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Abu Dhabi, UAETuesday 19 June 2018

Spain attacks: who are the terrorists?

The terrorist cell so far appears to be 12-strong, many of whom come from the Catalan town of Ripoll and are of Moroccan descent.

Two of the terrorists who attacked locals and tourists in Spain. EPA/Spanish Polic
Two of the terrorists who attacked locals and tourists in Spain. EPA/Spanish Polic

These are the men responsible for the worst terror attack to hit Spain in more than a decade.

At least 14 have died and 130 were injured in the attacks in Barcelona and Cambrils, with the youngest victim only aged three-years-old. The casualty rate could have been significantly higher as reports have emerged that the group also planned to blow up the iconic Sagrada Familia cathedral.

The terrorist cell so far appears to be 12-strong, many of whom come from the Catalan town of Ripoll and are of Moroccan descent.

An imam of a mosque in the small Catalan town of Ripoll, 85 miles north of Barcelona, is believed to be the responsible for bringing together the band of youths who perpetrated the attack. It is unclear if Abdelbaki Es Satty, who is believed to be around 45, masterminded the attack or simply sowed the seeds of radicalisation amongst the group of local Muslims who have gone on to become mass murderers.

The current status of Satty is a mystery. He left town around a month ago but local media reports suggest that his could be the third body that has reportedly been found at the site of a house which exploded when two blundering would-be terrorists attempting to create weapons. The authorities, who raided his flat on Saturday, have not confirmed that they have stopped searching for the imam.

In what was initially thought to be a gas explosion from a drugs lab, the two as-yet unnamed people located at the house in Alcanar blew themselves up when trying to create a compound, known in Arabic as “mother of Satan”, using canisters of propane gas and an acetone peroxide compound.

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Barcelona attack: Suspect Moussa Oukabir killed by police in Cambrils

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A man injured in the blast, a Spanish national from Melilla in Morocco believed to be Mohamed Houli Chemlal was arrested as a suspected cell member.

Worryingly, Younes Abouyaaqoub, the 22-year-old Moroccan believed to be the driver of the van that ploughed through crowds of tourists on Las Ramblas, has evaded capture. Police believe he may have escaped from the scene on a metro train, then hijacked a car and killed its driver before disappearing. There are fears he may have crossed over the border into France.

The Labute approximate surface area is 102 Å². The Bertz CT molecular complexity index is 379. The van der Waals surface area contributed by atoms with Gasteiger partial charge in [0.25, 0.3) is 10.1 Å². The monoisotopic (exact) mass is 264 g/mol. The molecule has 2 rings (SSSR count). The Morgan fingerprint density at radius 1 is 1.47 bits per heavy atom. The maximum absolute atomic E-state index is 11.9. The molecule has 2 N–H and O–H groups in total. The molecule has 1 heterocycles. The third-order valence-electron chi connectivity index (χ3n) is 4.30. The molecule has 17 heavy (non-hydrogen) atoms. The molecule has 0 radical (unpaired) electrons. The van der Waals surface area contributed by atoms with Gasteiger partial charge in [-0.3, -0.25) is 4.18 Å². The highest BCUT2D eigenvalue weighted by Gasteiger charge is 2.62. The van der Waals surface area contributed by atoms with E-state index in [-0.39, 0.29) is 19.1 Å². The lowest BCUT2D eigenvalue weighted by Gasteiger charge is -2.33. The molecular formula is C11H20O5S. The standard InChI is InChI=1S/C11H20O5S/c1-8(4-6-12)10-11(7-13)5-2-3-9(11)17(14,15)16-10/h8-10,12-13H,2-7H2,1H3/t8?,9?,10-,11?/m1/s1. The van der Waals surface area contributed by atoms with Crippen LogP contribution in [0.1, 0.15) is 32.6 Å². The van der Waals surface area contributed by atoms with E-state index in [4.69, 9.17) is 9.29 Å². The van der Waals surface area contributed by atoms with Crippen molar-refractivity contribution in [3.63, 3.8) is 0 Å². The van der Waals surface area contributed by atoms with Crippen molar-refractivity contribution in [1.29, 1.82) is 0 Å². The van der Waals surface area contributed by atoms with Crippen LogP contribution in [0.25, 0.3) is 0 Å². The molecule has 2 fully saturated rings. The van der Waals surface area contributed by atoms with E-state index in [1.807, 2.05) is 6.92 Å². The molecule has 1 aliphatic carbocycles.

Echoing the make-up of previous terrorist groups who have targeted Europe, the cell appears to be populated by young men. Siblings have formed part of these groups in the past and this Spanish cell is no different, featuring two sets of brothers. Many of the group appeared to the outside world as ‘normal’ men, interested in sport and girls.

Younes Abouyaaqoub. EPA
Younes Abouyaaqoub is being hunted by police. EPA

The youngest of the group is Moussa Oukabir, aged only 17. Using his older brother’s documentation, he hired the van that weaved across Las Ramblas aiming to hit as many innocent people as possible. A skinny teenager, locals from his home town told the press her was a keen footballer who did not appear to hold extreme beliefs. After escaping from the carnage he helped create in Barcelona, he joined a second group of terrorists in the sea-side town of Cambrils. It was there that he was shot dead by police after taking part in another vehicle-based attack.

Oukabir’s brother, Driss, 28, handed himself into police when his name was broadcast on television. He claims his younger brother stole his documents without his knowledge or permission and is in police custody. His paperwork that included his home address in Ripoll helped police trace the web of extremists connected to the attack.

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Read more:

Spaniards chant 'No Fear' in defiant memorial to the dead of Las Ramblas

Quiet seaside resort of Cambrils emerges from a terrifying night

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Also in police custody is Mohammed Aalla, the owner of the black A3 Audi used in the Cambrils attack. The car swerved into a group of pedestrians enjoying a nighttime stroll along the sea, before ramming into a checkpoint at a roundabout, hitting a kerb and flipping over.

The five men inside, who were wearing what was later found to be fake suicide belts, were able to clamber out of the vehicle and began to brandish an axe, a machete and knives. They killed a woman and injured her family and others before they were all shot dead by police.

Mohammed Aalla’s brother, Said, 18, was one of the group who died in Cambrils. Also in the group was 24-year-old Mohamed Hychami, who was involved in the rental of the van used for the attack and a second van that was used by Moussa Oukabir as a getaway vehicle. Hychami’s brother, Omar, 21, was also killed during this second attack, as was the 19-year-old brother of Younes Abouyaaqoub, the suspect who remains on the run.